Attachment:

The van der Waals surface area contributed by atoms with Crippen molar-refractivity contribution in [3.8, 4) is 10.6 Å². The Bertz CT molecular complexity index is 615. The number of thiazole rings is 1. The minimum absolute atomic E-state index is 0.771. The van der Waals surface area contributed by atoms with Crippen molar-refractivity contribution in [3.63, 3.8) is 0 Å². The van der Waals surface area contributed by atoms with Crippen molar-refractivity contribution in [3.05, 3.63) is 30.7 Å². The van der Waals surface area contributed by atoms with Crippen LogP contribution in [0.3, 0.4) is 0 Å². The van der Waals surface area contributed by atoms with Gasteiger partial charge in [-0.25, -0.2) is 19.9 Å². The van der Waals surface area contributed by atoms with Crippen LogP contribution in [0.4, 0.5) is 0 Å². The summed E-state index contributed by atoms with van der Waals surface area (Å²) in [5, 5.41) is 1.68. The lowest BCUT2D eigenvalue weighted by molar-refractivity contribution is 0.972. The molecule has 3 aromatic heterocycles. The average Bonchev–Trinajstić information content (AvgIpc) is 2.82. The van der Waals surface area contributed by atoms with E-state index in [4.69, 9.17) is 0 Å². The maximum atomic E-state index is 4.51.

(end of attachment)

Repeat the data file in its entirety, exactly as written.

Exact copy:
The van der Waals surface area contributed by atoms with Crippen molar-refractivity contribution in [3.8, 4) is 10.6 Å². The Bertz CT molecular complexity index is 615. The number of thiazole rings is 1. The minimum absolute atomic E-state index is 0.771. The van der Waals surface area contributed by atoms with Crippen molar-refractivity contribution in [3.63, 3.8) is 0 Å². The van der Waals surface area contributed by atoms with Crippen molar-refractivity contribution in [3.05, 3.63) is 30.7 Å². The van der Waals surface area contributed by atoms with Crippen LogP contribution in [0.3, 0.4) is 0 Å². The van der Waals surface area contributed by atoms with Gasteiger partial charge in [-0.25, -0.2) is 19.9 Å². The van der Waals surface area contributed by atoms with Crippen LogP contribution in [0.4, 0.5) is 0 Å². The summed E-state index contributed by atoms with van der Waals surface area (Å²) in [5, 5.41) is 1.68. The lowest BCUT2D eigenvalue weighted by molar-refractivity contribution is 0.972. The molecule has 3 aromatic heterocycles. The average Bonchev–Trinajstić information content (AvgIpc) is 2.82. The van der Waals surface area contributed by atoms with E-state index in [4.69, 9.17) is 0 Å². The maximum atomic E-state index is 4.51.